NBN internet plans: how to pay less for yours – NEWS.com.au

Home internet plans are multiplying — and so are the potential cost savings — despite fresh criticism of Australia’s National Broadband Network.

The NBN came under fire last week amid claims that many suburbs and individual premises were not ready to connect.

People with NBN access have plenty of ways to pay less in a highly competitive broadband market.

Comparison websites are a good starting point and will show costs, internet speed and data allowances, but check how many providers a website partners with. Some deal with fewer than 10 while others examine 30 or more providers.

Australians with a fixed phone and broadband service do not have to switch to the NBN until 18 months after it arrives at their location, or they can use wireless services instead.

Internet specialists say the best value NBN plans are the Standard

Plus Evening Speed, previously called NBN 50.

“Many providers have made their Standard Plus Evening Speed plans more affordable, and they are usually suitable for families wanting to connect multiple devices, stream online entertainment or gaming,” said iSelect spokeswoman Jessie Petterd.

She said the majority of consumers were choosing NBN services, and some might save money by locking in to a 12-month contract, which

often had lower set-up fees and pre-configured modems.

“A lot of people prefer unlimited data plans for budget certainty and to protect themselves from high internet use, but many users don’t need it and could be paying more than they need to,” Ms Petterd said.


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Jasmin Igglesden and her family moved to Australia from New Zealand and said NBN options and technologies were “a bit daunting”.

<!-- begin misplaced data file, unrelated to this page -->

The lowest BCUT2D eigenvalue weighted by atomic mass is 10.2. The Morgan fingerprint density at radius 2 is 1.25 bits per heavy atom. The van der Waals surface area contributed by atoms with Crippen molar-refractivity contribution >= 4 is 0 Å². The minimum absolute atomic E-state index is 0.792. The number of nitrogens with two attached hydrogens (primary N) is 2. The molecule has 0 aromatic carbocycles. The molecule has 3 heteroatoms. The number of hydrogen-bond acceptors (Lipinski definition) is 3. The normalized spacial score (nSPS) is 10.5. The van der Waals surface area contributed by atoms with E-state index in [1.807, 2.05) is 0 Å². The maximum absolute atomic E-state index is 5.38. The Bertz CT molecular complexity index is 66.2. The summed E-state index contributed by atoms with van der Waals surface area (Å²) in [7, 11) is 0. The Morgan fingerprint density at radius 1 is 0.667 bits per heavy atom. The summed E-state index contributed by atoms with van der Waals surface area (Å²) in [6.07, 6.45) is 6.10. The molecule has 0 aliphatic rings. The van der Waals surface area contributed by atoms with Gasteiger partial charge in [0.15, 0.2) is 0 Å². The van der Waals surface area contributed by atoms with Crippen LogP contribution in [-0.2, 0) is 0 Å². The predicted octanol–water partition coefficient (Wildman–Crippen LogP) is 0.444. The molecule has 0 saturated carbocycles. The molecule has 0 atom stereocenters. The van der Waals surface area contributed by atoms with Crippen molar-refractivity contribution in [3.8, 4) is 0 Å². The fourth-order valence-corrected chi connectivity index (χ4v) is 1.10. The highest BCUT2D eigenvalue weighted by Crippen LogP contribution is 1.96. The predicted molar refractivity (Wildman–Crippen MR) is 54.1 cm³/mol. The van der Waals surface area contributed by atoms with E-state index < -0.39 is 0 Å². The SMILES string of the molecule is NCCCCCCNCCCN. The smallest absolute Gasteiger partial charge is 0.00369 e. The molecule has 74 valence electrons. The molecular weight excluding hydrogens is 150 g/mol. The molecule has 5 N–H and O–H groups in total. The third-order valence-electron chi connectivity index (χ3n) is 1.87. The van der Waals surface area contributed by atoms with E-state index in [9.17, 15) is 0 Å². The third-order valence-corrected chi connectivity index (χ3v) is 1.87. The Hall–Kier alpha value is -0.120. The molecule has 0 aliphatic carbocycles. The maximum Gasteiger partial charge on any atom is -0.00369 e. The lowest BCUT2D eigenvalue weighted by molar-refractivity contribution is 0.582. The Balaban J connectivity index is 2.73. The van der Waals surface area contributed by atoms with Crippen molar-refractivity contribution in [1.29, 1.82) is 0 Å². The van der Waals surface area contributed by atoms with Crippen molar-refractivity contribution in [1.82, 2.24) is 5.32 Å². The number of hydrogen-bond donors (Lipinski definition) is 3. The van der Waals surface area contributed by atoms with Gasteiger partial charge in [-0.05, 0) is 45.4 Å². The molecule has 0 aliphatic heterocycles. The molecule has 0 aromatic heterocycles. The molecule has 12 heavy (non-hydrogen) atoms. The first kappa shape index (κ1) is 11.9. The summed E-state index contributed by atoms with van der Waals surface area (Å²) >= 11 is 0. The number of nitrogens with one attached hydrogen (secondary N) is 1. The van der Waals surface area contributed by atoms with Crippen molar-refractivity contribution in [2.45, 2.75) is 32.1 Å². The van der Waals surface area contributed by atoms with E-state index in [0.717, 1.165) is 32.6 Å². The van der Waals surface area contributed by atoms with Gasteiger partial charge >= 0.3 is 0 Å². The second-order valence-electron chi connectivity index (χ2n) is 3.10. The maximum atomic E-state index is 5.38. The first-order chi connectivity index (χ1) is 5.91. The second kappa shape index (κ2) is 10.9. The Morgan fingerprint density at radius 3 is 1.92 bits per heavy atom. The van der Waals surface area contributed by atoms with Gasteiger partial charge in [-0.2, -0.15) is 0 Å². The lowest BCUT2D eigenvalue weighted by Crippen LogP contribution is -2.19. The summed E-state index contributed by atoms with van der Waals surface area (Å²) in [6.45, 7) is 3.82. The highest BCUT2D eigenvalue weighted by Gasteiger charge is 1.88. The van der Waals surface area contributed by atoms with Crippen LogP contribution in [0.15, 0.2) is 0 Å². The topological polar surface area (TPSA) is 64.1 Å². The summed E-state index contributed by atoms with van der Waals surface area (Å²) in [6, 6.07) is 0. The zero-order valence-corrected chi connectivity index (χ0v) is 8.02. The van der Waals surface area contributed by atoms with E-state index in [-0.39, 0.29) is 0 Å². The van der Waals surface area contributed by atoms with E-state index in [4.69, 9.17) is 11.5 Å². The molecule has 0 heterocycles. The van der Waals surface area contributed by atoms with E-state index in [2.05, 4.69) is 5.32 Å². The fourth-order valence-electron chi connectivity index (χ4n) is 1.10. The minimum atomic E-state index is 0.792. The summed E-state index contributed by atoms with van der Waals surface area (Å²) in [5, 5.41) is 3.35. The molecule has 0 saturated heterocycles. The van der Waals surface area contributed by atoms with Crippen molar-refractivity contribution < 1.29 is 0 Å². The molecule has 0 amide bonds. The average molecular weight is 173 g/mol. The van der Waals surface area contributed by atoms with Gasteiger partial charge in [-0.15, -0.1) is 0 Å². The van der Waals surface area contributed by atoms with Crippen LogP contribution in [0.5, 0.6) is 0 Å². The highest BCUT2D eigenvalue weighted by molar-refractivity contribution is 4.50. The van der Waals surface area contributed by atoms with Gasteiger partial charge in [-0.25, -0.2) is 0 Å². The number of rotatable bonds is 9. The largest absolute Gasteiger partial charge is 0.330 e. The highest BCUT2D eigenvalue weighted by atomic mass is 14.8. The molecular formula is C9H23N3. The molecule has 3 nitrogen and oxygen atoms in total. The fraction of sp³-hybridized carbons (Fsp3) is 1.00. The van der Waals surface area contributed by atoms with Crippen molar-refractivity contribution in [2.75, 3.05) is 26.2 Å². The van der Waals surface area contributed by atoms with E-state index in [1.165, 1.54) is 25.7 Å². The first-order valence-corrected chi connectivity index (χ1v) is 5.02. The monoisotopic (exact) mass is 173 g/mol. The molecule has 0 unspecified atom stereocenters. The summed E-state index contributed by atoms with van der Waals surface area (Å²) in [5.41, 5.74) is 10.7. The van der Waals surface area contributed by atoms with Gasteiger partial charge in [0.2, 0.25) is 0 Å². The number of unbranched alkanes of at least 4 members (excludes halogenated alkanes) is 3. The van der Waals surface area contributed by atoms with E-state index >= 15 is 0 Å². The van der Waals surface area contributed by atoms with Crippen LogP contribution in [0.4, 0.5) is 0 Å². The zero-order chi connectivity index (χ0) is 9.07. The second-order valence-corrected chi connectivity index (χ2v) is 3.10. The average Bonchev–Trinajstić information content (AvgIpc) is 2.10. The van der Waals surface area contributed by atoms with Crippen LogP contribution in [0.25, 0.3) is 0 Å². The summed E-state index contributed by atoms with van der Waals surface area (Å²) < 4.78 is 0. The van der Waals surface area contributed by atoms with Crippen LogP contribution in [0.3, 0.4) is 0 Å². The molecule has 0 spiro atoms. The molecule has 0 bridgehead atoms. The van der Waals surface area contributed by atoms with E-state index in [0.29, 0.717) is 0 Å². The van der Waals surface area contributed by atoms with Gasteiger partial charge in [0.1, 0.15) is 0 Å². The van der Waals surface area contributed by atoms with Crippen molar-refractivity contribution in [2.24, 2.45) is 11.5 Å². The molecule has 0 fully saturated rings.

“We use the internet for pretty standard stuff,” she said. “Netflix, and our six year old watches YouTube. I would say we’d use 100GB per month.”

Telecommunications comparison website Whistleout.com.au’s publisher, Joseph Hanlon, recommended choosing unlimited plans because there was little difference in price. “It’s one less thing to worry about,” he said.

“Most people should be looking at NBN plans — put that at the top of

your list. Home wireless broadband

is the alternative where NBN doesn’t work out.”

Mr Hanlon said it was worth considering smaller internet providers such as Tangerine and Aussie Broadband. “You can save $20 a month by choosing one of the smaller brands you haven’t come across before,” he said. “If you stick with Optus, Telstra and iiNet, you will be paying more.”

If you’re not a big internet user, you may get by with a smartphone’s data plan, but Mr Hanlon said he “wouldn’t recommend it for a family with kids, homework to do and Netflix to watch”.




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